To put this in perspective, writes CSP Today, "The prices of solar panels are falling so fast that by 2013 they will cost half of what they cost in 2009."
Where does this leave CSP on the competitive landscape?
For those following or invested in CSP, this all sounds like good reason to attend the 5th International Concentrated Solar Thermal Power Summit held November 28 to 30 in Sevilla, Spain, writes global events director Maria Slough Rocha.
CSP started in Spain but it is evolving into an international market for renewable solar energy. The International Energy Agency (IEA) has predicted that by 2050 CSP could provide 11.3 percent of global electricity. The next two years are critical if market volume is to reach €23 billion in 2020 as predicted, and if the 89 planned plants in 16 countries achieve their multi-GW capacity.
Not only has CSP been affected by the drop in prices, so have many leading manufacturers of PV panels, including California-based Solyndra, which ceased operations last week, laying off 1,100 employees and filing for Chapter 11 bankruptcy.
But as prices fall, the competitive playing field continues to grow. The world renewables market is predicted to increase to €270 billion by 2020 from €8.7 billion today. It is predicted that solar PV will garner 36 percent share of this expanding market, with CSP anticipated to claim some 8 percent of this market.
Although Spain and the USA presently represent 90 percent of the total CSP market, Algeria, Australia, Egypt, France, Italy, India, Mexico, Morocco and South Africa are either constructing or planning CSP plants.
Attendees at this CSP summit should find themselves having plenty of interesting news to discuss.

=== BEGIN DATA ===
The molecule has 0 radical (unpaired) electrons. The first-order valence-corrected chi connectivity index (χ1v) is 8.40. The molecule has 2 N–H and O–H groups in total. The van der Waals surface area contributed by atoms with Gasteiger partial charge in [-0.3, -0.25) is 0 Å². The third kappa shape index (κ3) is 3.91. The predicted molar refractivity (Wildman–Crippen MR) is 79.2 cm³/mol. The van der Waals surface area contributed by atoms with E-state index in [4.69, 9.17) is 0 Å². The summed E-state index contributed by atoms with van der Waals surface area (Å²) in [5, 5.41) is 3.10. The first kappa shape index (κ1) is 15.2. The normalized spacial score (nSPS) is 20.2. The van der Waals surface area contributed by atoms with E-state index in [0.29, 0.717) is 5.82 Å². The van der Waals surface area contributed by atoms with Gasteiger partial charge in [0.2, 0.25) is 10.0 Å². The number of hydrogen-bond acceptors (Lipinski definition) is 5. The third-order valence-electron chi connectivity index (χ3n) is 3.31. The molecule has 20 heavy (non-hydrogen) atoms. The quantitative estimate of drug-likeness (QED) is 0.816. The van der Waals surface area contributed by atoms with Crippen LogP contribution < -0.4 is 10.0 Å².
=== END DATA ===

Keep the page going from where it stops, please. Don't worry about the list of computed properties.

Posted: 07 Sep 2011 07:35 AM PDT
This is just a reminder that I’ve started a page here on CleanTechnica for sharing other notable cleantech stories from around. You won’t see this in the article stream on the front page or in your RSS/Twitter/Facebook feed if that’s how you follow us. You have to go directly to: Cleantech News, also linked in the left sidebar of all CleanTechnica pages. I update the page almost daily. This is my roundup from the past day or so (it’s been an exceptionally busy day after the long weekend):
Posted: 07 Sep 2011 03:03 AM PDT
Overcapacity will continue to challenge solar cell manufacturers and the solar power industry out to 2013, however, particularly as Chinese solar PV cell manufacturers continue with aggressive overseas expansion plans, executive vice president of Samsung SDI’s solar energy division Choi Chang-sik told Reuters’ reporters Ju-min Park and Cho Mee-young.
The solar PV industry is beginning to undergo a weeding-out and consolidation process, as evidenced by the bankruptcy of Solyndra and scaling back of manufacturing by others, such as SolarWorld shutting down production at its factory in Camarillo, California.
Cuts in solar subsidies in the troubled European Union (EU), a principal driver of the rapid growth in the solar power market for years, will dampen demand. Germany and Italy, two leading EU solar power markets, have cut back on subsidies this year.
Nonetheless, Samsung SDI plans to aggressively expand its solar PV cell production from its current ~150-megawatts (MW) to 3 gigawatts (GW) by 2015, believing that its “super-efficient crystalline solar cells will differentiate” it from competitors’ products. The company intends to invest 2.2 trillion won (~US$2.05 billion) into the business and expand into thin-film solar PV manufacturing as well.
Set for implementation after 2015, South Korea’s emissions cap-and-trade program will put a floor under demand for solar PV and clean energy domestically, Samsung SDI says. With Samsung Electronics as its largest shareholder, the company intends to leverage Samsung group operations as it expands overseas, plans for which include entering the US, Japanese and EU markets while considering emerging markets, such as China and India as well.
Known for its skill and expertise in power storage and electric vehicle battery technology, Samsung SDI acquired Samsung Electronics’ solar PV cell division for $149 million at the end of May. Bankers and investors questioned the acquisition, saying that the unit will require an enormous investment and wouldn’t contribute to the company’s earnings for two years.